Paul Kendall: Health care reform needs to be reformed

This commentary is by Paul L. Kendall of Braintree, a retired corporate and nonprofit executive. He has served as a director or trustee of several health care organizations in Vermont and was involved in the 2015-16 discussions that led to the designation of OneCare Vermont as Vermont’s sole accountable care organization.

Those seeking to reform Vermont’s health care delivery system should focus on correcting two mistakes in past reform efforts.

The first adjustment is to recognize that if an accountable care organization is controlled by a teaching hospital, it has an inherent conflict of interest in achieving the goal of reducing health care costs. Such is the case now with the relationship between OneCare Vermont and the University of Vermont Medical Center.

The second is the recognition that the governmental bodies and legislative committees responsible for overseeing and directing Vermont’s accountable care organization lack the cohesive leadership, vision, and political will to do the job.

These are not new insights. Concerns about rising health care costs prompted the Public Oversight Commission under then-Gov. Jim Douglas noted in 2007 that:

  • The system (of authorizing annual spending increases) is self-perpetuating. Hospitals tend to add programs and services, requiring rate increases to cover revenue shortfalls and maintain operating margins.
  • Hospital strategic plans do not adequately reflect planning for deficiencies (risk) or alternative scenarios.
  • The HRAP (state health resource plan) needs to be updated to reflect a clear vision of what the delivery system should look like in 2020.

Nothing much happened in response to that report until Gov. Peter Shumlin proposed his single-payer plan and then, after withdrawing it, sought approval for the ongoing experiment led by OneCare Vermont. A five-year contract was subsequently awarded to the federal Center for Medicare and Medicaid Innovation, effective in 2017.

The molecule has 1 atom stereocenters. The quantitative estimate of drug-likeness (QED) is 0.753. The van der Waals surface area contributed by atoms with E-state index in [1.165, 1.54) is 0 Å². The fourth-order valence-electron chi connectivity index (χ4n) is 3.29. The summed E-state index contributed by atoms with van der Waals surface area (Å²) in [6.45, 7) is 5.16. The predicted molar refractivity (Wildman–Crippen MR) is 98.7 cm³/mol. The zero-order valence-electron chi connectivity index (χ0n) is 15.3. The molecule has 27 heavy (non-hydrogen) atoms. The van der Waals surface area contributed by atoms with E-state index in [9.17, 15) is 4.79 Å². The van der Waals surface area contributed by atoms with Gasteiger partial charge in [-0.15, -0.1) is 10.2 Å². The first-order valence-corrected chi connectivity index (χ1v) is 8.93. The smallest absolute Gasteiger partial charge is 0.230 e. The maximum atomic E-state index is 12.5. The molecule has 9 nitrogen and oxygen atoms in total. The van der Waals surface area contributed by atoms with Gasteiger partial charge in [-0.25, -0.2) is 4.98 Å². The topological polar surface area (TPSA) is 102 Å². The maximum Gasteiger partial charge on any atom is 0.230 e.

Unfortunately, as recent articles on VTDigger have documented, the results of this five-year effort have been worse than disappointing. Health care costs continue to rise unacceptably; access to necessary health care providers has decreased; and for many Vermonters, the quality of their care has suffered.

While there are many factors contributing to these outcomes, a primary one is conflict of interest.

Since its inception, OneCare Vermont, the state’s only accountable care organization, has been overseen by the University of Vermont Medical Center. In its defense, UVM Medical Center, along with its affiliated hospital network, has the deepest bench of medical and management professionals in Vermont and is the most politically powerful health care advocate in the state.

But a complex teaching hospital whose mission is to provide the highest levels of specialty care is unlike any other health care provider in the state. Therefore, it is not particularly responsive to the needs of lower-cost primary care providers in the community, nor can it prioritize their needs over its own interest.

This should have been obvious when the Medicare and Medicaid contract was being considered, and I understand that Senator Bernie Sanders had similar concerns about potential conflicts of interest when he created the Federally Qualified Health Center program. Therefore, none of the FQHCs that provide essential services to rural communities can be owned by a hospital.

The second fundamental adjustment that needs to be made in current reform efforts is to recognize the state’s failure to articulate what the new health care delivery system should look like.

Vermont’s health care system is like an orchestra without a conductor.